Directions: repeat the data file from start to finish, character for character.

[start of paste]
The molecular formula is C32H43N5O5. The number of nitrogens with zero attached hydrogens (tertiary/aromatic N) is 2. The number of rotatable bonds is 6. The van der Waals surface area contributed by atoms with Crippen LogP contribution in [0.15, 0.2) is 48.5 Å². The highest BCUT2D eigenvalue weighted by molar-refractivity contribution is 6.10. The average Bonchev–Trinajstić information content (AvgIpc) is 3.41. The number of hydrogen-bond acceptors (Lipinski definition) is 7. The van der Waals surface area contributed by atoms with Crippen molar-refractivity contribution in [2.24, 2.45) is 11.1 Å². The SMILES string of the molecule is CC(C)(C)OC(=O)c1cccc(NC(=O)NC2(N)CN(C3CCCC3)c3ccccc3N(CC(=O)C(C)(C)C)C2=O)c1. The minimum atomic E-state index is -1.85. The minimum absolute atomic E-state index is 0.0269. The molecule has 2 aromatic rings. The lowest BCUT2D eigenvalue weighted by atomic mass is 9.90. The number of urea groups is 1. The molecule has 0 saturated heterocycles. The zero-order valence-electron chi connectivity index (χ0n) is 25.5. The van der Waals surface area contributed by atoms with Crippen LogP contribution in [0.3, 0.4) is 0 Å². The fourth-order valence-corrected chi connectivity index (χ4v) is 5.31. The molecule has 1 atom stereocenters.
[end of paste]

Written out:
The molecular formula is C32H43N5O5. The number of nitrogens with zero attached hydrogens (tertiary/aromatic N) is 2. The number of rotatable bonds is 6. The van der Waals surface area contributed by atoms with Crippen LogP contribution in [0.15, 0.2) is 48.5 Å². The highest BCUT2D eigenvalue weighted by molar-refractivity contribution is 6.10. The average Bonchev–Trinajstić information content (AvgIpc) is 3.41. The number of hydrogen-bond acceptors (Lipinski definition) is 7. The van der Waals surface area contributed by atoms with Crippen molar-refractivity contribution in [2.24, 2.45) is 11.1 Å². The SMILES string of the molecule is CC(C)(C)OC(=O)c1cccc(NC(=O)NC2(N)CN(C3CCCC3)c3ccccc3N(CC(=O)C(C)(C)C)C2=O)c1. The minimum atomic E-state index is -1.85. The minimum absolute atomic E-state index is 0.0269. The molecule has 2 aromatic rings. The lowest BCUT2D eigenvalue weighted by atomic mass is 9.90. The number of urea groups is 1. The molecule has 0 saturated heterocycles. The zero-order valence-electron chi connectivity index (χ0n) is 25.5. The van der Waals surface area contributed by atoms with Crippen LogP contribution in [0.3, 0.4) is 0 Å². The fourth-order valence-corrected chi connectivity index (χ4v) is 5.31. The molecule has 1 atom stereocenters.